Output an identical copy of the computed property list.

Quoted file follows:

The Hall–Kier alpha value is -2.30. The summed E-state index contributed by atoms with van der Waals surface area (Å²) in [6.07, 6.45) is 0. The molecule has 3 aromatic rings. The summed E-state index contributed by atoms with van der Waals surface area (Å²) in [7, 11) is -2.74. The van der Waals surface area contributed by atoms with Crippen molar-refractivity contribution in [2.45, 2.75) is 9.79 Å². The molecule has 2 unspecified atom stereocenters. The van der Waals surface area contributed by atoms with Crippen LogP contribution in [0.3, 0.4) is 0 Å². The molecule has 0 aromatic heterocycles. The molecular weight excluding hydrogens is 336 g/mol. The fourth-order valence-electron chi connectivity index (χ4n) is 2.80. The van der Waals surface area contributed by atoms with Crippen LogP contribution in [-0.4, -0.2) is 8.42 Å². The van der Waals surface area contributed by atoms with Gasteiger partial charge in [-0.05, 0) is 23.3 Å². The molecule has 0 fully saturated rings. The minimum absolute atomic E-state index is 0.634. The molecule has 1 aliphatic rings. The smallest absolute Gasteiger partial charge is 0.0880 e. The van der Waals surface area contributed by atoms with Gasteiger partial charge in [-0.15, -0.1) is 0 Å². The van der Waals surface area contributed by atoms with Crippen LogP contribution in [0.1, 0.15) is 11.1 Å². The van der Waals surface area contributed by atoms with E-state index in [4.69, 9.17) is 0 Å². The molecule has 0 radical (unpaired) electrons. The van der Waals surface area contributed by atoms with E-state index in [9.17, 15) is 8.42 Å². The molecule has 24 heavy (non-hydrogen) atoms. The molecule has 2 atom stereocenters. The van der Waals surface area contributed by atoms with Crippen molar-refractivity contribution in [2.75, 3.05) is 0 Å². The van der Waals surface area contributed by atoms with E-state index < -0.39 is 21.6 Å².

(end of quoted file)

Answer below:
The Hall–Kier alpha value is -2.30. The summed E-state index contributed by atoms with van der Waals surface area (Å²) in [6.07, 6.45) is 0. The molecule has 3 aromatic rings. The summed E-state index contributed by atoms with van der Waals surface area (Å²) in [7, 11) is -2.74. The van der Waals surface area contributed by atoms with Crippen molar-refractivity contribution in [2.45, 2.75) is 9.79 Å². The molecule has 2 unspecified atom stereocenters. The van der Waals surface area contributed by atoms with Crippen LogP contribution in [0.3, 0.4) is 0 Å². The molecule has 0 aromatic heterocycles. The molecular weight excluding hydrogens is 336 g/mol. The fourth-order valence-electron chi connectivity index (χ4n) is 2.80. The van der Waals surface area contributed by atoms with Crippen LogP contribution in [-0.4, -0.2) is 8.42 Å². The van der Waals surface area contributed by atoms with Gasteiger partial charge in [-0.05, 0) is 23.3 Å². The molecule has 0 fully saturated rings. The minimum absolute atomic E-state index is 0.634. The molecule has 1 aliphatic rings. The smallest absolute Gasteiger partial charge is 0.0880 e. The van der Waals surface area contributed by atoms with Gasteiger partial charge in [-0.15, -0.1) is 0 Å². The van der Waals surface area contributed by atoms with Crippen LogP contribution in [0.1, 0.15) is 11.1 Å². The van der Waals surface area contributed by atoms with E-state index in [4.69, 9.17) is 0 Å². The molecule has 0 radical (unpaired) electrons. The van der Waals surface area contributed by atoms with E-state index in [9.17, 15) is 8.42 Å². The molecule has 24 heavy (non-hydrogen) atoms. The molecule has 2 atom stereocenters. The van der Waals surface area contributed by atoms with Crippen molar-refractivity contribution in [2.75, 3.05) is 0 Å². The van der Waals surface area contributed by atoms with E-state index < -0.39 is 21.6 Å².